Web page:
It was described as a vision for downtown Hays many years in the making. And after all the time spent dreaming and planning, the long-time goal of a community gathering space has become a reality.

More than 100 people gathered at Union Pacific Park near 10th and Main on Friday afternoon to celebrate the grand opening of an open-air downtown pavilion, developed by the Downtown Hays Development Corp. and turned over to the City of Hays for public use.

Ultimately, it was an unprecedented public/private partnership that created enough momentum to see the project come to fruition, said Sara Bloom, executive director of DHDC. The non-profit organization joined forces with the City of Hays, Fort Hays State University, Commercial Builders, North Central Kansas Technical College and several financial benefactors, including the Dane G. Hansen Foundation and Robert E. and Patricia Schmidt Foundation.

“We feel great joy when we see people gathering in our beautiful downtown, and we look forward to seeing the many creative ways this space will be utilized,” Bloom said.

Applied technology students in Kris Munsch’s class at Fort Hays State University provided most of the construction labor, with oversight from Commercial Builders, which donated labor toward the project.

Approximately 80 FHSU students were involved in the project, which spanned two semesters as work continued for more than a year. A different class of students also provided the design concept and engineering blueprint for what turned out to be the largest construction project students ever have completed, Munsch said.

“This was truly for all of us, a really, really cool project. It was bigger than we dreamed that we could do,” he said. “I think there are many more community projects that we could get involved in.”

That sentiment was echoed by Hays Mayor James Meier, who applauded the community partnership and challenged community members to keep looking toward the future and identifying other ways to improve the city.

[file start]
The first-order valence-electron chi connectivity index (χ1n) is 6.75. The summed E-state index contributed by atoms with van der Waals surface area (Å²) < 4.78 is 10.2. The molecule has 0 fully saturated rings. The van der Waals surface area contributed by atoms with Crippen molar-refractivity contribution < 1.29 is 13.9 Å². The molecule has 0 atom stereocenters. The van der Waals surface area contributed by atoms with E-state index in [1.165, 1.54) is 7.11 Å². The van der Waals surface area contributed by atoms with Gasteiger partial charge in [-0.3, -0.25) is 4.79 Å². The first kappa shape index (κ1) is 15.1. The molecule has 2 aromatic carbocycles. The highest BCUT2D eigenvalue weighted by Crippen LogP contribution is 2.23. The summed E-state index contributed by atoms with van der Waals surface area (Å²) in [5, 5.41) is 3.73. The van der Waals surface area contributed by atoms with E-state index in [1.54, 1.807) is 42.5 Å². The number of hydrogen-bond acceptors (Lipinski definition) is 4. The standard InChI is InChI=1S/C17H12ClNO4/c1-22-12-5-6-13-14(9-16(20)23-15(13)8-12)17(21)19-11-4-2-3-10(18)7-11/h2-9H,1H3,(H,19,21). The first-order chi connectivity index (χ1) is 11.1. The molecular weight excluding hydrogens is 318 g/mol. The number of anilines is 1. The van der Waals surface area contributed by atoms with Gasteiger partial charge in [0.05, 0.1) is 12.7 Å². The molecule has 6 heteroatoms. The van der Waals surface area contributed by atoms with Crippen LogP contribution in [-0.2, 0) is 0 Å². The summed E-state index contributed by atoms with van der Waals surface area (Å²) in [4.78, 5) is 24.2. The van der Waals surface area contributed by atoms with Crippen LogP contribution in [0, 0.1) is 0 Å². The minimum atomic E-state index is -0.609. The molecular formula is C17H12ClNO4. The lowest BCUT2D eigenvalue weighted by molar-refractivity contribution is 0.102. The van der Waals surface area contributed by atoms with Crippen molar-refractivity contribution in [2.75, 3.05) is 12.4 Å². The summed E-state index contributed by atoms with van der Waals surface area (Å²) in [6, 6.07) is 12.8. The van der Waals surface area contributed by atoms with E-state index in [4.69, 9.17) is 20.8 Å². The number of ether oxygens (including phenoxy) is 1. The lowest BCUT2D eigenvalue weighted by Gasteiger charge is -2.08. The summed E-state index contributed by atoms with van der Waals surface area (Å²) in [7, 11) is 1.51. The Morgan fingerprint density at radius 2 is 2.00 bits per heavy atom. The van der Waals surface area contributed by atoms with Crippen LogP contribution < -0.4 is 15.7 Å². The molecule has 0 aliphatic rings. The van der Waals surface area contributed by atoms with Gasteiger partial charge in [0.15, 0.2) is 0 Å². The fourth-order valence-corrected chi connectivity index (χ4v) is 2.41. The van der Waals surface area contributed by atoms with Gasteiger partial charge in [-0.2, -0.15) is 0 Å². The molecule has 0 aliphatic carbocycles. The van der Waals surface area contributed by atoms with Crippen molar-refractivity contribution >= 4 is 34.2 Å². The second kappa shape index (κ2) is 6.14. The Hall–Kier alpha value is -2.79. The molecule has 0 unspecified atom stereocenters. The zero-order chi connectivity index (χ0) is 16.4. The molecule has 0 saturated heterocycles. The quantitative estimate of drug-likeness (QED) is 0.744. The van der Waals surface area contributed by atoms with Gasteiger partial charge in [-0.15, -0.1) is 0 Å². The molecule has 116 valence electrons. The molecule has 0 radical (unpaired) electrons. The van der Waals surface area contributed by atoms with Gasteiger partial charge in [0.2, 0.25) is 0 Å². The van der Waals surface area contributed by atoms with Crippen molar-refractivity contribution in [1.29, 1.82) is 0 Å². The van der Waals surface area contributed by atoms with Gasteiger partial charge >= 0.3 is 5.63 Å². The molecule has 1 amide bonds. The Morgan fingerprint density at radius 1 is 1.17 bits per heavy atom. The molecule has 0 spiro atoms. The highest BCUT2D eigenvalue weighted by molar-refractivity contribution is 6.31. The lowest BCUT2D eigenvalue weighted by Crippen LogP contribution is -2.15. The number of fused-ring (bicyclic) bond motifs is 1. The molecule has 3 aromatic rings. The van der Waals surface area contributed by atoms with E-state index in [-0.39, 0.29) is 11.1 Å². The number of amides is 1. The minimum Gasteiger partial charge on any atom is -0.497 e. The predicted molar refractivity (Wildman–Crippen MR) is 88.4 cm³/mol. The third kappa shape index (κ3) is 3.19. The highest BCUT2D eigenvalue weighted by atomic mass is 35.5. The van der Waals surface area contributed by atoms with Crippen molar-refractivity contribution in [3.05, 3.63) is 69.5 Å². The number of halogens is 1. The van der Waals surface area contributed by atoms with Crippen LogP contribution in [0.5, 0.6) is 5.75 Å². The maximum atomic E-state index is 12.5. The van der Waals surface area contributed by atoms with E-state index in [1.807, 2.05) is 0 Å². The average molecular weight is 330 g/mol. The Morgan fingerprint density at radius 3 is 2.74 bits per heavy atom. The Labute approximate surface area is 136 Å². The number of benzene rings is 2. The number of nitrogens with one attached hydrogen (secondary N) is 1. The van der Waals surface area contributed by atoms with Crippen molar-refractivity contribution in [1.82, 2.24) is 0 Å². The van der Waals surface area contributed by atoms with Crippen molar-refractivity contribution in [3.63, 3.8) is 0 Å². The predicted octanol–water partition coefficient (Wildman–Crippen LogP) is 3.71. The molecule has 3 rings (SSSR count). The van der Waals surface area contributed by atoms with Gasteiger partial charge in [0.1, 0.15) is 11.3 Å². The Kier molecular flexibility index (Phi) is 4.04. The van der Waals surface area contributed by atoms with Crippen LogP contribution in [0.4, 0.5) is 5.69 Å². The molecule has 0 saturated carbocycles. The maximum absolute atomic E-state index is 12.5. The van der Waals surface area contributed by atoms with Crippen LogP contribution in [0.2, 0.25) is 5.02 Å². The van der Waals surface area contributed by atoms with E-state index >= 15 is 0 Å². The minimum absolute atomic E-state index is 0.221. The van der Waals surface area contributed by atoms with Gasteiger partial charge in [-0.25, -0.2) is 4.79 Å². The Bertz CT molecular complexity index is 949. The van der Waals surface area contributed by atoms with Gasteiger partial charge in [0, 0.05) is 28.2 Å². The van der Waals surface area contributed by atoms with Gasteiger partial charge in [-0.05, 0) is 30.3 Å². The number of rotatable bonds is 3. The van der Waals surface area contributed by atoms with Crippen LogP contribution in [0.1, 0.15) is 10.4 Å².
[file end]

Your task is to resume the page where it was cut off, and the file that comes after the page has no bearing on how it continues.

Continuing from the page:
“Can this just be the beginning? What else can we do for our community to make it better and how else can the city facilitate that and how can we work with Fort Hays to make some of these things happen?” Meier said. “I don’t want to spoil the day because today is a day of celebration for a great thing for our community, but let’s always look to the future. Let’s always think about what we can do to make our city better.”

The pavilion was funded mostly by DHDC and private donations, with the city providing assistance for utilities and labor. The structure will be owned and maintained by the city, and it will be available for public use. Residents also can contact the parks department to reserve the pavilion for private events, just like other park shelter houses.

The pavilion features an adobe roof, stained wood ceiling, several metal benches honoring project donors and a brick retaining wall that honors the names of many other downtown benefactors.

The space has seating room for approximately 100 people, using the columns, benches and retaining walls for seating. There are no permanent seats or tables within the pavilion to keep the space open for events.

Elaborate wrought iron corbles were constructed by student at North Central Kansas Technical College, which also provided the electrical and lighting work for the facility.

Gary Weatherbee, president of Commercial Builders, said the project stands out among the thousands the company has been involved in due to the unique partership and the opportunity to work with college students.

“Honestly, the award goes to everybody here today. This pavilion belongs to us all. We all get to enjoy its benefits for decades to come,” Weatherbee said. “For these students who worked so hard and learned so much while performing a hands-on learning experience, this place will be special. I see you bringing your future families here and explaining how you built this thing.”

The pavilion was unveiled for its first public event Friday night as it hosted live jazz music for the Hays Arts Council’s spring gallery walk.

“This pavilion is already doing what it was designed to do, and that is to bring people to downtown Hays,” said Dustin Roths, president of the DHDC board. “It will serve as a meeting place, a dance hall, a town center of sorts. We want to see family reunions, concerts, festivals, markets, picnics, anything you can think of to do here. This building is now yours.”